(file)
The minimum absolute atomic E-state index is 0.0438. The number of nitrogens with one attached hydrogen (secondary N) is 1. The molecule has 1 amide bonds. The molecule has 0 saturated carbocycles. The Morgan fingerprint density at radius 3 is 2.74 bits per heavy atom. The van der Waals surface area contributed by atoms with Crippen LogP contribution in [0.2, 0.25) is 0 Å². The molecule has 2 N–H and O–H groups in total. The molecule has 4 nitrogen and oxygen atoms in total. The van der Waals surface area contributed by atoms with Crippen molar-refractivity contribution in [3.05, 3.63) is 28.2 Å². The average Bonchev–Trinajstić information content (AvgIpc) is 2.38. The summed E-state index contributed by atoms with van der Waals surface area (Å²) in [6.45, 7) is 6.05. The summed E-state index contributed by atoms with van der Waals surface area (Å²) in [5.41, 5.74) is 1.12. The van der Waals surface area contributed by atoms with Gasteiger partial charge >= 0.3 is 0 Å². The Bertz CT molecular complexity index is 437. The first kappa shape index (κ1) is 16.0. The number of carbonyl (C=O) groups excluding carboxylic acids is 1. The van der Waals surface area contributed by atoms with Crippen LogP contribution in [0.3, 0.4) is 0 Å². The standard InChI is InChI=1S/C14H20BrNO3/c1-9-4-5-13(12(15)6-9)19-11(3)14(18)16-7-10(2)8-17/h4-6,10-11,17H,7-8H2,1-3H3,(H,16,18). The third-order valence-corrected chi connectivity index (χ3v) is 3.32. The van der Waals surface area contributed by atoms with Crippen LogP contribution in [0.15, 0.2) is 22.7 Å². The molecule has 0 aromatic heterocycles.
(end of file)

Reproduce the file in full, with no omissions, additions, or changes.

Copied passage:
The minimum absolute atomic E-state index is 0.0438. The number of nitrogens with one attached hydrogen (secondary N) is 1. The molecule has 1 amide bonds. The molecule has 0 saturated carbocycles. The Morgan fingerprint density at radius 3 is 2.74 bits per heavy atom. The van der Waals surface area contributed by atoms with Crippen LogP contribution in [0.2, 0.25) is 0 Å². The molecule has 2 N–H and O–H groups in total. The molecule has 4 nitrogen and oxygen atoms in total. The van der Waals surface area contributed by atoms with Crippen molar-refractivity contribution in [3.05, 3.63) is 28.2 Å². The average Bonchev–Trinajstić information content (AvgIpc) is 2.38. The summed E-state index contributed by atoms with van der Waals surface area (Å²) in [6.45, 7) is 6.05. The summed E-state index contributed by atoms with van der Waals surface area (Å²) in [5.41, 5.74) is 1.12. The van der Waals surface area contributed by atoms with Gasteiger partial charge >= 0.3 is 0 Å². The Bertz CT molecular complexity index is 437. The first kappa shape index (κ1) is 16.0. The number of carbonyl (C=O) groups excluding carboxylic acids is 1. The van der Waals surface area contributed by atoms with Crippen LogP contribution in [0.3, 0.4) is 0 Å². The standard InChI is InChI=1S/C14H20BrNO3/c1-9-4-5-13(12(15)6-9)19-11(3)14(18)16-7-10(2)8-17/h4-6,10-11,17H,7-8H2,1-3H3,(H,16,18). The third-order valence-corrected chi connectivity index (χ3v) is 3.32. The van der Waals surface area contributed by atoms with Crippen LogP contribution in [0.15, 0.2) is 22.7 Å². The molecule has 0 aromatic heterocycles.